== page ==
Someone found their happy place.

And, speaking of my little cowgirl granddaughters.  I have two that haven't been here in a while, but were up at the cabin with us.  You remember Sophie--the one who usually rides Penny and does the clinics with me--and her sister Cat--who rides Little Joe.

They got to ride a different kind of horse with me--Seahorse One--my water ride.

PS. Vote Willow. Voting ends August 33st--winning charity receives $5,000! You can vote every day. 

Thursday, August 10, 2017

A Few Photos From August

Hi everyone.  I'm in the middle of a family vacation and will be gone until Sunday, but I wanted to share a couple of photos from this week with the horses and wish you all well!  As you can see in the pictures, we are surrounded by smoke here in Spokane.

And, if you can, please click on the link and vote for team Willow to help children who are grieving--like my sweet niece.  VOTE WILLOW CENTER

Thursday, August 3, 2017

I Want Them to Think They Own the World

My trainer, Rebecca, shares inspiring tidbits on her Facebook page, but this one really hit me. When I'm with my horse, we're a team and, at its very best, I should project a rock-star attitude about my horse.

Basically, When we're together Leah, Beautiful Girl, Cowboy, Joey, we're going to kick ass and take names!  We're going to chew these hills up and spit them out. We're going to rock these streams and rivers like a hurricane!

These are the basics:

1) believe in them and have high expectations for them.
2) build confidence in small increments of success ALWAYS setting up situations where they will win!
3) focus on them every time we ride and not on the other horses, people or myself.  This helps reinforce that we're together, partners, and a team. Everyone else, every other horse, is incidental to our partnership.
4) project confidence in myself, too. If my horse is going to be a rock-star, his/her rider should be one.
5) praise my horse to high heaven for their little, and big, successes.

Beautiful had her 4th ride last night.

She was ridden in a halter and lead rope only. Wow!

She learned to pony behind a new horse in preparation for her first trail ride--where she will first be ponied carrying a saddle, but not rider.

I rode Little Joe who is just recovering from a hoof abscess and is ready for some trail miles.

He was a bit resistant to yielding. But with consistency and firmness, it came back to him. We worked on neck reining, stopping, side passing and backing up.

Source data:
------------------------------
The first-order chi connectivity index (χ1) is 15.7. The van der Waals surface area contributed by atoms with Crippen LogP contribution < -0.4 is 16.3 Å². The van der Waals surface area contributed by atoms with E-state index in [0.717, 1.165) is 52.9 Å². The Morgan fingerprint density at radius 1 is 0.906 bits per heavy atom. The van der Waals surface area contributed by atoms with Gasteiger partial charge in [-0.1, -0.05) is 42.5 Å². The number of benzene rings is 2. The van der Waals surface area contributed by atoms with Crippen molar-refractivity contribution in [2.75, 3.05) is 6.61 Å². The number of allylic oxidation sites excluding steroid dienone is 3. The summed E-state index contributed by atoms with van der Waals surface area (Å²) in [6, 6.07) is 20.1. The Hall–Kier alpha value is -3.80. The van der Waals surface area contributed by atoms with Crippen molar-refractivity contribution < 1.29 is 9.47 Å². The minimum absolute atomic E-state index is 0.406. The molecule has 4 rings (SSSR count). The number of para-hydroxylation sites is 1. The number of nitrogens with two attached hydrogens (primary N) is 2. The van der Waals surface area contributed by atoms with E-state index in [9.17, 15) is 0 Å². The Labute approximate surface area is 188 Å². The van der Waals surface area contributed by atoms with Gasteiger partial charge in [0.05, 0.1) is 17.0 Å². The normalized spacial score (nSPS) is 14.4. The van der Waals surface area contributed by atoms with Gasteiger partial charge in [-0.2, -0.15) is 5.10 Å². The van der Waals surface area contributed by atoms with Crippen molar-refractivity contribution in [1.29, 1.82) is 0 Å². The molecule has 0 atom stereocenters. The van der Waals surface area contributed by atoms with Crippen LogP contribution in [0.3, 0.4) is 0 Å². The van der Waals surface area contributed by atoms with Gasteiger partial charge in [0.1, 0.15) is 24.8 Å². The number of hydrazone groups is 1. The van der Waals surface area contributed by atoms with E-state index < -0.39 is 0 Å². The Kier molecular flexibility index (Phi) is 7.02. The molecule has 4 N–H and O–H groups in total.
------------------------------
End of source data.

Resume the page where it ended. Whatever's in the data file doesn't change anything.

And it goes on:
Here's the full post Rebecca had shared from Denny Emerson. I believe their pages are both public.

When the horses were done, I opened the North pasture gate to let them out for the night, but Beautiful stayed back from the herd and came to see me.  I could see that she was happy and proud of herself and wanting to be reassured.  I thought of Rebecca's post and I dug into every ounce of proud I had in me and tried to demonstrate that to her.  I think she got it.

Tuesday, August 1, 2017

Transition: Changing the Energy


Sometimes, I remind myself that when I take a horse from the herd, I'm changing its whole energy.

 I'm asking her to shift gears from a grazing, resting being, to a moving, working one.

Sometimes, in those moments of awareness, I stop what I'm doing and let her rest while she transitions her mind.

I was having an issue with mounting for rides.  Leah was starting to take off as soon as I got in the saddle. She had been doing it for the last few weeks, as if she anticipated the drastic change and was all hyped up for it.

Yesterday, I let her rest and gave her time to change her energy.  She liked it.  She rested.  When I asked her to move out, she moved out gently.

When I mounted at the trail head today, Leah stood as still as she did when I had let her rest.  We stood for a little bit, until she was ready to make the shift.  And, we had a great ride.  She spooked to the side once--at a log.  She took up the rear through the creek--not sure why--but she wanted to follow, rather than lead, but she went through like a champ when it was her time. She also did great down some extremely steep, loose basalt terrain that many horses struggle with.  It was so steep in parts that I was leaned back almost to her butt--Man From Snowy River style.

There is something to be said for respecting the transition.  What is that saying about how the way a process starts out determines how the whole thing will go?

Something else I did yesterday--visualization exercises.  I envisioned what we would look like 4 panels ahead, and I tried to think positive.  It helped tremendously!  My hope is to train myself to do that ALL the time.  I tried here and there on the trail today, but I sometimes slipped into negative visualization. I kept thinking Leah was going to trip down that really steep part.

New habits take time to develop.

Thanks for helping us get those votes for the Willow Center!  If you haven't had a chance, just click on this link and select Willow Center for Grieving Children and help them get that 5K donation!  Wake up and vote Willow Center.